Repository URL:
http://philsci-archive.pitt.edu/id/eprint/9464
Author(s):
Gao, Shan
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preprint description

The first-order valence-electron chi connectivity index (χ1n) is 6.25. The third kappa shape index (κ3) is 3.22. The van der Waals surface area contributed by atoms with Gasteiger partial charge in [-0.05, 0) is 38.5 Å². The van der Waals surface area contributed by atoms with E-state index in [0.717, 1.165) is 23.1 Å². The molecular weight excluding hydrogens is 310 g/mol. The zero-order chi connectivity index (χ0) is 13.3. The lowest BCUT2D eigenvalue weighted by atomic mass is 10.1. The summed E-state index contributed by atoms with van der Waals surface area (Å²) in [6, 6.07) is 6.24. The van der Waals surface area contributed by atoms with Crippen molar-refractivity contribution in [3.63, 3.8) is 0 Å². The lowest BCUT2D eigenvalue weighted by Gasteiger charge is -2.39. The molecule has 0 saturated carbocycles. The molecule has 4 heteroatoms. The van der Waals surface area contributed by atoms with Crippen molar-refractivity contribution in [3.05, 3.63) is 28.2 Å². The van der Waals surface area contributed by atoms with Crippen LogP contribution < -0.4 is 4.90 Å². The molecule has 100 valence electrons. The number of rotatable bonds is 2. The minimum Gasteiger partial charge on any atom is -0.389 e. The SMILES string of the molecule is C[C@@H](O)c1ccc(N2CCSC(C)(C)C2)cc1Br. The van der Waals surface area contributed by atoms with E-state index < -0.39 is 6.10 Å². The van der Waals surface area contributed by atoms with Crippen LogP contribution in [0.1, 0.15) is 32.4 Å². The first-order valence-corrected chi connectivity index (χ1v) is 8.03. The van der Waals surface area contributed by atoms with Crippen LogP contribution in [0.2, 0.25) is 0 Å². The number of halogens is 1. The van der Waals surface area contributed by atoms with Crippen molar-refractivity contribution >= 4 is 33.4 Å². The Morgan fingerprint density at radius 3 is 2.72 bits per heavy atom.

Protective measurement is a new measuring method introduced by Aharonov, Anandan and Vaidman (1993). By a protective measurement, one can measure the expectation value of an observable on a single quantum system, even if the system is initially not in an eigenstate of the measured observable. Aharonov, Anandan and Vaidman attributed this feature of protective measurements to a physical manifestation of the wave function of the system. This interpretation was challenged by Uffink (1999, 2012). He argued that only observables that commute with the system's Hamiltonian can be protectively measured, and a protective measurement of an observable that does not commute with the system's Hamiltonian does not actually measure the observable, but measure another related observable that commutes with the system's Hamiltonian. In this paper, we argue that there are several errors in Uffink's arguments, and his alternative interpretation of protective measurements is untenable.

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